Lament & Thanksgiving in the Midst of a Pandemic
I had a dream the other night that the pandemic was over. We all emerged from our homes like bears out of hibernation. We were all so happy. Then I woke up. I woke up to the voice in my head that said, “another day in the house”, to the news telling me updated death and tolls and a continuous chant of “stay at home.’ I find myself teetering between lament and thanksgiving. True to my personality the middle area is hard to find. How about you?
As I sit in both of those places, I find God sitting with me as well. I lament for the world to be made right, for cures to be found, for those grieving to be not alone, for work to be found, and for ways to love to seem easier than they do right now. Then I find myself grateful, grateful for a house that holds those I love, for a freezer and pantry that keeps us well fed, for coffee… (oh, friends, I am so thankful for coffee!). I am thankful for God’s still small voice that speaks to each of us individually and still collectively. I am thankful that all the needs of this world are not up for me to meet.
I think I am learning that this season actually needs space for both lament and thanksgiving. The swing can be exhausting but if we choose to only focus on one, we miss the fullness of God. This is also the tension between Good Friday and Resurrection Sunday. We are known and held by a God that knew disappointment and suffering as well as the God who holds the future and knows that He is even now working out redemption. When I read the Psalms, I see the psalmist being honest with where they are at and what they are desiring and yet returning to praise.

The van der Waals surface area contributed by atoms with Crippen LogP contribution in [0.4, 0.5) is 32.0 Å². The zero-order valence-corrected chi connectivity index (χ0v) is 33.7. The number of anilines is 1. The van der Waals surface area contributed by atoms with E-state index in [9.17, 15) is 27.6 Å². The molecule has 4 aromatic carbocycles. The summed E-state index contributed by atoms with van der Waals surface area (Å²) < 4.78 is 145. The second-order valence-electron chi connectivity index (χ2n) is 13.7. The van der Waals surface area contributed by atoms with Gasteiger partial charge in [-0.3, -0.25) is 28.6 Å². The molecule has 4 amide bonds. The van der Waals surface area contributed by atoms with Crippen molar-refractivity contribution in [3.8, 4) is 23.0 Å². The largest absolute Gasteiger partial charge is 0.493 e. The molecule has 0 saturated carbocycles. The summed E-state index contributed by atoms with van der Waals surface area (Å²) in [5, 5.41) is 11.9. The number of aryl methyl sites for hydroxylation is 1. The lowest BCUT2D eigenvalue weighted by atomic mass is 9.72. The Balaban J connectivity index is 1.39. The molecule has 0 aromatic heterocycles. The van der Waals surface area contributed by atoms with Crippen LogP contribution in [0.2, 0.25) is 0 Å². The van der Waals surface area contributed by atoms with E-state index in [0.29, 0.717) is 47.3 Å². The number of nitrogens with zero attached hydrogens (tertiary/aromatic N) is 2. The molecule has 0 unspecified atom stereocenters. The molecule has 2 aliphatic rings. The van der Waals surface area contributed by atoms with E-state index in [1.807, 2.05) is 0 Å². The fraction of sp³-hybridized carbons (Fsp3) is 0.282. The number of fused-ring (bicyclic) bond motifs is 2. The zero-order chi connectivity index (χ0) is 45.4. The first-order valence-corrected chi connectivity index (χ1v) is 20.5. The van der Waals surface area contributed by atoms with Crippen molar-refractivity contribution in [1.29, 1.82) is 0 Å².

What would it look like for us to do this well in this season? Maybe try a spiritual practice that allows you to be both present with God and yourself in either of these places.
How to do I sit and hold my brokenness, the world’s brokenness to God? Here’s a few suggested spiritual practices:
- Find a Psalm and work to memorise it – let the Scripture help give voice to the prayers of lament.
- Who do you know that could use a “I see you” and “I love you” as they sit in places of lament? Reach out to them and work to empathize and not ‘cheer up’.
- This also might be a good time to look at how you “soothe” your sadness. Do you seek escape via unhealthy coping mechanisms such as anger or alcohol? Notice the things that tug at you and invite God into that place as well.
How can you incorporate a disciple of thanksgiving into your daily routine?
- As you wash your hands think of 10 things for your 10 fingers to thank God for. Big and small – they all count.
- Maybe now is a good time to encourage your family members to start of gratitude journal.
- Go for a walk and notice creation as work praise God and join in with that.
Just like the bears coming out after hibernation, we too will and are emerging. Thanks be to God!
Meg Sumner is a spiritual director and a mother of two teens.